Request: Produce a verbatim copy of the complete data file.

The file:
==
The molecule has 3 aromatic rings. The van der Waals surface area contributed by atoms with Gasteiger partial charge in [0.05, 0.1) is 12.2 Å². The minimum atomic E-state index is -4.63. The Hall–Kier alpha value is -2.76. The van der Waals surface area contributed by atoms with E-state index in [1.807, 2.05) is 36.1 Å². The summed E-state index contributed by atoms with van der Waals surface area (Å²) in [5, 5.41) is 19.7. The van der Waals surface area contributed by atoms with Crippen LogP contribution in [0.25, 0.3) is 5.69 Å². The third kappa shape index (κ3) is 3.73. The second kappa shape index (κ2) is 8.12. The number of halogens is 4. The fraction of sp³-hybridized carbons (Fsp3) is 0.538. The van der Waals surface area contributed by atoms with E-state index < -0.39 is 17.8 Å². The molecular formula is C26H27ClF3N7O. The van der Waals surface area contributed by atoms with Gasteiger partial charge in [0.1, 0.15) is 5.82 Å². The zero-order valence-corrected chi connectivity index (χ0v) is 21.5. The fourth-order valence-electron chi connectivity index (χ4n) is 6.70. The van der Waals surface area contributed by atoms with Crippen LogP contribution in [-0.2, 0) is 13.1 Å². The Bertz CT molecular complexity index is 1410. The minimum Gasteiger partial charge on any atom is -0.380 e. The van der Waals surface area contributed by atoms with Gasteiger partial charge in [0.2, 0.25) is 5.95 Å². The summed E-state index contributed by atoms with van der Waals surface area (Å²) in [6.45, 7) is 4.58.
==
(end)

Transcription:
The molecule has 3 aromatic rings. The van der Waals surface area contributed by atoms with Gasteiger partial charge in [0.05, 0.1) is 12.2 Å². The minimum atomic E-state index is -4.63. The Hall–Kier alpha value is -2.76. The van der Waals surface area contributed by atoms with E-state index in [1.807, 2.05) is 36.1 Å². The summed E-state index contributed by atoms with van der Waals surface area (Å²) in [5, 5.41) is 19.7. The van der Waals surface area contributed by atoms with Crippen LogP contribution in [0.25, 0.3) is 5.69 Å². The third kappa shape index (κ3) is 3.73. The second kappa shape index (κ2) is 8.12. The number of halogens is 4. The fraction of sp³-hybridized carbons (Fsp3) is 0.538. The van der Waals surface area contributed by atoms with E-state index < -0.39 is 17.8 Å². The molecular formula is C26H27ClF3N7O. The van der Waals surface area contributed by atoms with Gasteiger partial charge in [0.1, 0.15) is 5.82 Å². The zero-order valence-corrected chi connectivity index (χ0v) is 21.5. The fourth-order valence-electron chi connectivity index (χ4n) is 6.70. The van der Waals surface area contributed by atoms with Crippen LogP contribution in [-0.2, 0) is 13.1 Å². The Bertz CT molecular complexity index is 1410. The minimum Gasteiger partial charge on any atom is -0.380 e. The van der Waals surface area contributed by atoms with Gasteiger partial charge in [0.2, 0.25) is 5.95 Å². The summed E-state index contributed by atoms with van der Waals surface area (Å²) in [6.45, 7) is 4.58.